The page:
the map is not the territory, part 4 and 5…heart on my sleeve.



In 2004 I wasn’t thinking about human engagement or the power of love as a way to heal, to seal, to bridge. I was looking for a way out of teaching, I was listening to a lot of Wilco. I was getting engaged in the strangest of circumstances but for the most normal of reasons.

2014? It’s all I could think about. Who are we if we are not connected? And clearly, from the following list, I sensed some themes…the search for meaning, the search for family, the search for self and identity. I love that we are drawn to certain things right when we need them.

A little later than planned,  some aren’t even from this year (but new to me), and of course there are so many more, but here are 10 Heart on My Sleeve highlights from 2014:

1. Grand Budapest Hotel. Wes Anderson

2. Wild. Cheryl Strayed.

3. Begin Again. John Carney

4. The Boxtrolls. 

5. Daring Greatly. Brene´ Brown (a little video clip connected with Brown’s work.)

6. A Band Called Death. 

7. The Girl Who Fell from the Sky. Heidi Durrow 

8. Big Hero 6.

9. The Graveyard Book. Neil Gaiman

10. Syllabus. Lynda Barry 





the map is not the territory, part 3. workin’ on my…


2013 was the year to put things back together.

2014?  As I was standing at the gym yesterday I heard it loud and clear through the speakers:

“People got a lot to say
But don’t know sh** about where I was made
Or how many floors that I had to scrub
Just to make it past where I am from…

I’ve been work, work, work, work, working on my sh**…”

Thank you, Iggy Azalea. In less colorful terms, I focused on doing the work to keep ME together this year.  And, as Miss Azalea so eloquently states, people just don’t know what you’ve gone through or how you’ve gone through it to get to where you are unless you tell them. Or maybe you don’t need to.

It’s really nobody’s business, right?

For me, this was a bit of a revelatory notion to align with in 2014. Historically I have been a bit of a “comparer” – looking at my life through the lens of other people’s situations. This has only led to me being my biggest critic, feeling either better than or less than or whatever than and not a lot of “just right.” Not super healthy or productive. Similarly, I’ve also been one to feel like I needed to explain myself or to justify my beliefs, actions, etc. to others for them to be valid. Also not super healthy or productive.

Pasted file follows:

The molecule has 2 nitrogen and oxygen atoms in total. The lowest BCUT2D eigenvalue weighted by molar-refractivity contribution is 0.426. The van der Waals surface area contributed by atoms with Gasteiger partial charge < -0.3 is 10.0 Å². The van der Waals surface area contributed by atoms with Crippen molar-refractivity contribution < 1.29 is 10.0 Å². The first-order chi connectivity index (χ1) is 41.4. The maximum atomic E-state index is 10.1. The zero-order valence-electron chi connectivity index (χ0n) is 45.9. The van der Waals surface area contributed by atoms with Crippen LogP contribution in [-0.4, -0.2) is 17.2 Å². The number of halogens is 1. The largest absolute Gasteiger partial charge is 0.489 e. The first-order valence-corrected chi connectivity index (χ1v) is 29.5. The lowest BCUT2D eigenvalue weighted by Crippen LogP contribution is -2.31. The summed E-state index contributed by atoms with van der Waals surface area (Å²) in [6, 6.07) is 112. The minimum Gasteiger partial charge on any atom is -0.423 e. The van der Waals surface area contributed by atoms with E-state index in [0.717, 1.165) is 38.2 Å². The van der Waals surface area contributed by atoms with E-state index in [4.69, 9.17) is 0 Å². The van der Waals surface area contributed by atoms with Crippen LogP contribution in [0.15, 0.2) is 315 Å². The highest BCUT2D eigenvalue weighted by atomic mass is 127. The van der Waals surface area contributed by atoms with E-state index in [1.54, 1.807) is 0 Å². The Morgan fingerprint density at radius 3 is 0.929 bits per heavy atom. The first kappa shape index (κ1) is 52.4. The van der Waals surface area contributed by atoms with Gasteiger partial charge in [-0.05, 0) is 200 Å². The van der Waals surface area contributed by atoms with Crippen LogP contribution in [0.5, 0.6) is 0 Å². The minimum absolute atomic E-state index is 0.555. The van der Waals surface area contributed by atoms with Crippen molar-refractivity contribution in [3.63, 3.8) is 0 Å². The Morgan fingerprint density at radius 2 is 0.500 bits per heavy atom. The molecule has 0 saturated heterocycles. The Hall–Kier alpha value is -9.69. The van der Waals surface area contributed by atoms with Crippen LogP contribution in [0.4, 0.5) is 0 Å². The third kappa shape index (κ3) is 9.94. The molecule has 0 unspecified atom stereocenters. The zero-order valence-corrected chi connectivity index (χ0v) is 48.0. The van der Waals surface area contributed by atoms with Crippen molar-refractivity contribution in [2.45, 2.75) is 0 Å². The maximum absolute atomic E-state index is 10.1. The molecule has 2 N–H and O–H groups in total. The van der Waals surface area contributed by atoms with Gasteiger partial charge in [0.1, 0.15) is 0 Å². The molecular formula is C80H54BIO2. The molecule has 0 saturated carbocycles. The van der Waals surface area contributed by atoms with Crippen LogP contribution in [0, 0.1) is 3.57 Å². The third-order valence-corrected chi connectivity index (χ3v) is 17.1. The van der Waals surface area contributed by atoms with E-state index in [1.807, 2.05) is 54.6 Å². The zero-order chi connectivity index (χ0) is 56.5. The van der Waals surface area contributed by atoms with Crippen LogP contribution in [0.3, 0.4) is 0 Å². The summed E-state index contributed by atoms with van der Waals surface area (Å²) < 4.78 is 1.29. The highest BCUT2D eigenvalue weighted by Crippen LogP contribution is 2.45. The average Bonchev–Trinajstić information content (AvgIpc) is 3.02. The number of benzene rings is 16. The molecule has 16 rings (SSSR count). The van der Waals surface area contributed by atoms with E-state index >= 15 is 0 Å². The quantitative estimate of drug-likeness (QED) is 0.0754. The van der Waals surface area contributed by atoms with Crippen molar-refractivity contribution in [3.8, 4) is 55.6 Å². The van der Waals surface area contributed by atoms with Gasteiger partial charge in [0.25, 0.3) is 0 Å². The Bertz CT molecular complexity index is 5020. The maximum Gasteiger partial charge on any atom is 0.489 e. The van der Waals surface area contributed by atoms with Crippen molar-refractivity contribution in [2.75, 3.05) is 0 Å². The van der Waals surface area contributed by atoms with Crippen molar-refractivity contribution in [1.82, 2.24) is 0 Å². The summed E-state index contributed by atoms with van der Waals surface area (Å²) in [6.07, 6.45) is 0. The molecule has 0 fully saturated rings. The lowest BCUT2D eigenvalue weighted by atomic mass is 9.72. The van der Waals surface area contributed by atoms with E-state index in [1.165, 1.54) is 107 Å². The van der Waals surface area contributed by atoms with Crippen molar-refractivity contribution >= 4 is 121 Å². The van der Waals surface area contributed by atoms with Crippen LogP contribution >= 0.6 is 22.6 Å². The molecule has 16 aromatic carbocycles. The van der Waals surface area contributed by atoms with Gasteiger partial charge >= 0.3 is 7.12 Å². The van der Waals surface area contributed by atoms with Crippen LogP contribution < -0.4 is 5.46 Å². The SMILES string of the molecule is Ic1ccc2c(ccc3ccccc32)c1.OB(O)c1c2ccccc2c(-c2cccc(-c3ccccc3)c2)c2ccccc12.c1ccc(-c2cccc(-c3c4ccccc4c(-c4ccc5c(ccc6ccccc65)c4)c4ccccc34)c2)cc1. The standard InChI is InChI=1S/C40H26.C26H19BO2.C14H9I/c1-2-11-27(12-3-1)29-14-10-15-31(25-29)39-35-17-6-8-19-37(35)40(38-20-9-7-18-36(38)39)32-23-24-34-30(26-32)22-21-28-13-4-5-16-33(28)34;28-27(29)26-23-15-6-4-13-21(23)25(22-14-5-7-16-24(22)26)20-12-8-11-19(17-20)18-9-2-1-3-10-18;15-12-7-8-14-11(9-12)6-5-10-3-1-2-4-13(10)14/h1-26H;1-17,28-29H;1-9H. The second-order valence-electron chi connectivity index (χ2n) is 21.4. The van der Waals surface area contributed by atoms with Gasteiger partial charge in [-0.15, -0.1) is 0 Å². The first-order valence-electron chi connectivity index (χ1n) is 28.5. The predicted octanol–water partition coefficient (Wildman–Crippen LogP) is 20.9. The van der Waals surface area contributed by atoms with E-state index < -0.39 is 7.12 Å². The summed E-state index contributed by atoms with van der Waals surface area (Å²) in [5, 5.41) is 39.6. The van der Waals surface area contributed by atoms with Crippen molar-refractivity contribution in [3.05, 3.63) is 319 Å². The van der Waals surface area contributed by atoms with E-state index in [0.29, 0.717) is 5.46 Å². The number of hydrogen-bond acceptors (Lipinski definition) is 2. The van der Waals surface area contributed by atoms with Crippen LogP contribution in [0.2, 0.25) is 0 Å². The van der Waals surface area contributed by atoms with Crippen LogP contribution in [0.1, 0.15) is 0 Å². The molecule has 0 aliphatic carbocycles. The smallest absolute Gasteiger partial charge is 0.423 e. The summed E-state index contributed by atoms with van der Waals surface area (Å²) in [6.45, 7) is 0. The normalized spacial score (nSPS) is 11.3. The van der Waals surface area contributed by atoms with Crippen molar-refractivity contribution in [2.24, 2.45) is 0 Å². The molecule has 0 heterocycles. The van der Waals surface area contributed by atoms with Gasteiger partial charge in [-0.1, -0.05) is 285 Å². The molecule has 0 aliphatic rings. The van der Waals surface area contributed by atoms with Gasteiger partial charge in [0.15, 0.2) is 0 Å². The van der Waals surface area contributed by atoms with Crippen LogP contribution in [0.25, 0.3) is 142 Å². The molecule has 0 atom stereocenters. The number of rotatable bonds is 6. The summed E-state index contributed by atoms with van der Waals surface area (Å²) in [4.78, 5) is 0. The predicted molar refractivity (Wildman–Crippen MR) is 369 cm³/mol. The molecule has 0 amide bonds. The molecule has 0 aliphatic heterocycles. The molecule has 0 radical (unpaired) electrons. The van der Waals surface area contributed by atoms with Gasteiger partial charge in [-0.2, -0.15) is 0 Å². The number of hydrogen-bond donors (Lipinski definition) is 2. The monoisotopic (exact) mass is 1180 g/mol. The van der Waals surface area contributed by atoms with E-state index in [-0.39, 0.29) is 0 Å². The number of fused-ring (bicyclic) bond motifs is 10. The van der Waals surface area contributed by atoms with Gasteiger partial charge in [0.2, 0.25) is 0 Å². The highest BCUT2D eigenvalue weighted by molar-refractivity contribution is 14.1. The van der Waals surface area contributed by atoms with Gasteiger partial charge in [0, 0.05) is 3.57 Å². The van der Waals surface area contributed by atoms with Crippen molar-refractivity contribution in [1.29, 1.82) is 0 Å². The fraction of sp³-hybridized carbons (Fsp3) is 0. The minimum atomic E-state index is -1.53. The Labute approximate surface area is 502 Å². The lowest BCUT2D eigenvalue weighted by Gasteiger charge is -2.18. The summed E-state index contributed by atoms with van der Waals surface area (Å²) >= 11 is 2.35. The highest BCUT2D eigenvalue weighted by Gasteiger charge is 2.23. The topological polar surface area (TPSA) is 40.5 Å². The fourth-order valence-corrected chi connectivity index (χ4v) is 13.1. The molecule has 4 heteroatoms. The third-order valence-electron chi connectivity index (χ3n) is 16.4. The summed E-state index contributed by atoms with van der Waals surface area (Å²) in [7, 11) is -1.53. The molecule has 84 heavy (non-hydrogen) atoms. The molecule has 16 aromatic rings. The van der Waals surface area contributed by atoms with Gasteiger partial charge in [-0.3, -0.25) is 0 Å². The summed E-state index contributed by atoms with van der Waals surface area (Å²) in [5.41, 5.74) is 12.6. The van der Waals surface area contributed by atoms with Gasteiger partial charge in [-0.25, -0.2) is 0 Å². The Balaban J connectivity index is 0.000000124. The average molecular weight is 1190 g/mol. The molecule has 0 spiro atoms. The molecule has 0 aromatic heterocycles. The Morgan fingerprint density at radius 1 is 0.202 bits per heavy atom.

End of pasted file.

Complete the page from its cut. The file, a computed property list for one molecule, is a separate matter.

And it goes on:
I feel like this year I finally got a glimpse of what it felt like to do things for me and my own well-being without worrying so much about what other people think or what other people are doing. We really are on our own journey, and one person’s milestone is another person’s millisecond. And that’s ok.

There were some other key things I learned this year. Here’s the long and short of it (or 9 lucky lessons):

  1.  Declaring my intentions? Good. Making absolute declarations? Not so effective. The why’s are what’s important. The how’s? Not so much.
  2. I like a challenge. Photo, fitness, whatever. There is something alluring about the commitment and the routine.
  3. No matter how much you prepare, or know it’s the right thing, it’s hard to say goodbye to a loved one. Rest in peace, Pablo. You gave our family more than you will ever know.
  4. Time may be a bandit, but it’s not a thief. Some things take time, and some things happen in an instant. I suppose it’s understanding that staying as awake and as observant and as clear is possible is “all” you can do.
  5. Helping my kids learn who and what they are has done wonders for my own journey. Helping them open their hearts has helped me further open mine.
  6. I’m built exactly for what I am here to do on this planet. This occurred to me when I was listening to an interview with Chris Hadfield, who took all those amazing photos of space and shared them with the world during his mission. He was talking about things he did to train to become an astronaut, which included these crazy (as far as I’m concerned) claustrophobia-inducing activities. Yah, that’s not me AT ALL. And I had a lovely   understanding. I was never meant to be an astronaut. I was just meant to be me.
  7. As the great Muhammad Ali said, “Inside of a ring or out, ain’t nothing wrong with going down. It’s staying down that’s wrong.” But stay down as long as you need to.
  8. R&R is not only necessary, but vital.
  9. For me to be creative, it means I have to get out of my head and DO something. Yes, it feels vulnerable and scary…but it also feels pretty great.

Oh, one final thing!  You more than likely don’t get to choose where the lesson comes from. You just have to be open to hearing it. Thanks Iggy.

Here’s to 2015!